24.06.2020 - Comments

Are we there yet? Tracking Economic Recovery in Germany

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When economic and financial conditions are changing almost daily, it is not satisfying to wait months until official real economy data (such as GDP or industrial production) become available. For at least three decades, economists have worked on techniques to estimate (or nowcast) the economic activity in (almost) real time. A crucial issue has been the selection of suitable indicators with good tracking characteristics. Internet data has become a helpful source of information. Using internet data, in the following weekly Google-Trends statistics of various search categories, we calculated an index of economic activity for Germany using an approximate dynamic factor model. This index, which tracks the quarter-on-quarter percentage change in GDP, dropped from -0.7% in the last week of 2019 to -11.2% in the first week of June. A slight recovery seems to be in place by the second week of June (-8.7%).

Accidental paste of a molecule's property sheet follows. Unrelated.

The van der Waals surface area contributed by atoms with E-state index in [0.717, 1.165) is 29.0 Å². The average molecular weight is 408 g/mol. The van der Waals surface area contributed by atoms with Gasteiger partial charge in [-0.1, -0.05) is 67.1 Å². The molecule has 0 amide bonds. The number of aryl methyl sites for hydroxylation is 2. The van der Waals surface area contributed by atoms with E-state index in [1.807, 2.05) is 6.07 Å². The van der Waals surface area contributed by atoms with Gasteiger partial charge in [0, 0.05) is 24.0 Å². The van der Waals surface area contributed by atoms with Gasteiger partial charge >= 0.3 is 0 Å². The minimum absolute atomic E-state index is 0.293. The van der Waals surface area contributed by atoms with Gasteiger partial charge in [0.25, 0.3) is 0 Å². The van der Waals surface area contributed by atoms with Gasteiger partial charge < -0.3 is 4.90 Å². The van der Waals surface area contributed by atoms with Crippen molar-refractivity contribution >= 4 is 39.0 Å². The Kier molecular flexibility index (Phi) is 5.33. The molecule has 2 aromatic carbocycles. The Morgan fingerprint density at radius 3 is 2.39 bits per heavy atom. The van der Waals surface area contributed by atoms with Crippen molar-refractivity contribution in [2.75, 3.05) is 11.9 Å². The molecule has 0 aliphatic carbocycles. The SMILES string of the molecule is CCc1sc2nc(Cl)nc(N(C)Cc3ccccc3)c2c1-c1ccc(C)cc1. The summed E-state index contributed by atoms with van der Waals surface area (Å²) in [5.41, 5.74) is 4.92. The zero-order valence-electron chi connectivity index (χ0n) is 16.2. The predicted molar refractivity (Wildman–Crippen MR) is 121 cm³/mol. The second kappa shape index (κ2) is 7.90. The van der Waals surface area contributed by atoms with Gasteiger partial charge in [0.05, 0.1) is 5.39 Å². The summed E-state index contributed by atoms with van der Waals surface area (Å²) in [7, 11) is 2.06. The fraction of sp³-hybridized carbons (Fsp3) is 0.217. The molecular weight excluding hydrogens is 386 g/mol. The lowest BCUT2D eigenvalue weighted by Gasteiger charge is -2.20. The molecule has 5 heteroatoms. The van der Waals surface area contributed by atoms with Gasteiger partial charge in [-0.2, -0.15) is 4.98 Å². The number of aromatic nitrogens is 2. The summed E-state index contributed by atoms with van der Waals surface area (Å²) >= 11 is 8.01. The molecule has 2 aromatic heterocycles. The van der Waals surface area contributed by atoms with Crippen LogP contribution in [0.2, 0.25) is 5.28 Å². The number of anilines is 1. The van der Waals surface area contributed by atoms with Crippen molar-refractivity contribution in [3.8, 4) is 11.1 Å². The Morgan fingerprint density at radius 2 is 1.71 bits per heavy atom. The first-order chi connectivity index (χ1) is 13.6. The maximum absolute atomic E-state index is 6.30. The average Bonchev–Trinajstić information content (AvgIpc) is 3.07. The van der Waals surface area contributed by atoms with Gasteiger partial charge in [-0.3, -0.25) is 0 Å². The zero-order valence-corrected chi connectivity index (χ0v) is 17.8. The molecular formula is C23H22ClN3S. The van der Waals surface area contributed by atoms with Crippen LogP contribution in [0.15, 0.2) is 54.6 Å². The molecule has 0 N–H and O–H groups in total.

As Figure 1 shows, the most recent official data releases for Germany show a reduction in GDP of 2.2% in the first quarter of 2020, and a slump in industrial production of 25% in April relative to January. The next official releases are due on July 14th (industrial production) and July 30th (GDP). These releases will be flash estimates, which will be revised later. In the meantime, more readily available variables can offer an approximation of the official releases from different angles. A widely used variable is electricity consumption (Figure 2) because it is a necessary input for most economic activity and it is available in almost real-time and in a high (hourly) frequency.